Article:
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Comments

Michael Williams April 26, 2012 | 10:50 p.m.

Be sure and inspect the logs!

If they are good and solid, make something from them for the neighborhood or city. Calling all carpenters and artists......use your imagination. See this link......

http://www.columbiamissourian.com/storie...

Please don't make chips out of good logs from a historical neighborhood. As a last resort, contact a logger and sell/give them to him/her for someone else's use.

(Report Comment)
Mark Foecking April 27, 2012 | 6:07 a.m.

My understanding (and it's a secondhand one) is that sweet gum is a difficult wood to dry and work with. Planks tend to warp and cup while drying, and it's hard on tools. It has an interlocking grain, so it's pretty if cut right. It's supposed to look a lot like walnut if quarter sawn.

As firewood, it's almost impossible to split (this is a firsthand experience). When a 12 pound steel maul just makes a dent in a measly 8 inch log and bounces back, this is not a good sign.

It'd be nice to see something made with the trees also. I'd take almost any other wood over sweet gum, however.

DK

(Report Comment)
Kevin Gamble April 27, 2012 | 8:08 a.m.

@Michael, I agree with you completely. If Mark's right, I hope something useful can be done with the wood. It always frustrates me to see massive piles of trees being burned at new developments - wood that could likely help build or heat shelter for someone else - so hopefully this removal can be a positive somehow. There's enough handiness and craftiness in the surrounding neighborhoods.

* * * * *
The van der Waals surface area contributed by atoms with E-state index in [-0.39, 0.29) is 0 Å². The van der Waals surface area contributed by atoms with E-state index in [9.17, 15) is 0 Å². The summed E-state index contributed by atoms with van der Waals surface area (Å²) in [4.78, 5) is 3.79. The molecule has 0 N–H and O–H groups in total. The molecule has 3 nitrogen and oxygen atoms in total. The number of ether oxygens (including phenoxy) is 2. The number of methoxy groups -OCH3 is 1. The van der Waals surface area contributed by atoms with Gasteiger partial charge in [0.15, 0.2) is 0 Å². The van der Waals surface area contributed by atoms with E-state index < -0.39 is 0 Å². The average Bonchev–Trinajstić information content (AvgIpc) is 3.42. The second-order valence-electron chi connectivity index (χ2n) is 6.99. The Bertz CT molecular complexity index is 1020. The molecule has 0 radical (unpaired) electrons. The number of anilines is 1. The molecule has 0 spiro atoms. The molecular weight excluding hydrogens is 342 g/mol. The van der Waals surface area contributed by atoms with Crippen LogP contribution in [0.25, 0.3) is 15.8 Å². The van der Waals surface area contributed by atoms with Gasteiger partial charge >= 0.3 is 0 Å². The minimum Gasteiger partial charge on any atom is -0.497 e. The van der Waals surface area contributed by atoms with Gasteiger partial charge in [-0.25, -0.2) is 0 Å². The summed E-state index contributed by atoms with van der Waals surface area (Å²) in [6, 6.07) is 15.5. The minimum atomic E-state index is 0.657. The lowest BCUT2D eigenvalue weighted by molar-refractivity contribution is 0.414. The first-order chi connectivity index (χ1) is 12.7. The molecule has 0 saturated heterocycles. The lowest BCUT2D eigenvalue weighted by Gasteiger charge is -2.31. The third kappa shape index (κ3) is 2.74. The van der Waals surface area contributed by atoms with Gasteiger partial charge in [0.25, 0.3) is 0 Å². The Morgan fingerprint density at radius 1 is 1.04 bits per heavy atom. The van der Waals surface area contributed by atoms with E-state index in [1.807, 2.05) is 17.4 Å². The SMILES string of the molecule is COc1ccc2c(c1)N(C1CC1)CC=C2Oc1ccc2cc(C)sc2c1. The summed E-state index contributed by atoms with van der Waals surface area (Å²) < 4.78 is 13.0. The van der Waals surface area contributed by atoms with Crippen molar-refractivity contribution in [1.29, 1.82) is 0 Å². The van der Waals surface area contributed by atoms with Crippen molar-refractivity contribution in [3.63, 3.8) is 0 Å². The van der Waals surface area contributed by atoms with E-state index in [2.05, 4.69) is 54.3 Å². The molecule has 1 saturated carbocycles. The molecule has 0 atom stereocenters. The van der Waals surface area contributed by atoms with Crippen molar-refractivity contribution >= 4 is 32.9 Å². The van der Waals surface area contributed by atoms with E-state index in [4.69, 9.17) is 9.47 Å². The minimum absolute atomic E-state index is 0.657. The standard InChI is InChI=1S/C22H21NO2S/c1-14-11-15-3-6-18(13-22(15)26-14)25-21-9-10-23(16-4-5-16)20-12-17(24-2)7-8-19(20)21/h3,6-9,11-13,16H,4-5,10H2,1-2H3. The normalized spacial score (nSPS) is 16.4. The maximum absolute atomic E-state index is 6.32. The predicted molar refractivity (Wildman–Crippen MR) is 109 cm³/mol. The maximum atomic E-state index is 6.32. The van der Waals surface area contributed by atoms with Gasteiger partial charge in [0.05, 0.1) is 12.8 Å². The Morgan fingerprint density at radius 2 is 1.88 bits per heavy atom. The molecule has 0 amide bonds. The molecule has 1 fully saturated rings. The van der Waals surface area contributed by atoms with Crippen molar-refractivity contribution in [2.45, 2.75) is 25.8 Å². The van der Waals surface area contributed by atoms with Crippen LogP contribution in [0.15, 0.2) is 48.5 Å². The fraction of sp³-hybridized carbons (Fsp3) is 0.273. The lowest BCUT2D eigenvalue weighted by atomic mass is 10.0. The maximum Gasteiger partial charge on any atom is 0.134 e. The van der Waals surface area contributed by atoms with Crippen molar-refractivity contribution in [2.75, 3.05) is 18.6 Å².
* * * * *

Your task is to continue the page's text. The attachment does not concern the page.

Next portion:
Building sidewalks around the trees should be easy to do - it's been done in my neighborhood - and if the city can think outside of plain concrete for a little while, there are proven alternate materials which can both handle the roots better and be more pleasant to walk on. This could be good opportunity for the city to try something innovative on a small scale.

(Report Comment)
Michael Williams April 27, 2012 | 9:12 a.m.

Kevin: One negative aspect of my proposal is that loggers/sawyers do not like working with "yard" trees...which these are.

People nail all sorts of damnphool things to trees, and one good sized nail can tear up a saw.....to say nothing of the safety hazard to the worker. Yard trees are usually avoided by the professionals.

Most trees you see burning in developments are trash trees....I use the word "trash" to mean too knotty, too warped, too short, wrong species, too small diameter, etc. It would indeed be good firewood, but you can imagine the liability involved if the developer allowed you and I to get in there with a chainsaw.....too many ways to get sued and, unfortunately, we are a litigious society. If I was the owner, I certainly wouldn't allow it. In most cases, there usually is an insufficient number of good logs to make it worthwhile for a logger.

As for "going around" the trees with a sidewalk, remember that the root system of a tree essentially extends to the same diameter as the crown. That's a pretty big diameter. I wouldn't do it for trees showing their age.

MarkF: I've not worked with sweet gum before, so I'll take your word for it. Those logs look long and straight, but I have no idea how many flaws they have. A lot depends upon how well they were pruned when young, whether they are hollow, are they infested, presence of fungi, etc. If the logs are sound, I'm guessing the only way to make something good happen is for an enterprising sawyer/woodworker to contract with the neighborhood or city for payment to make something nice.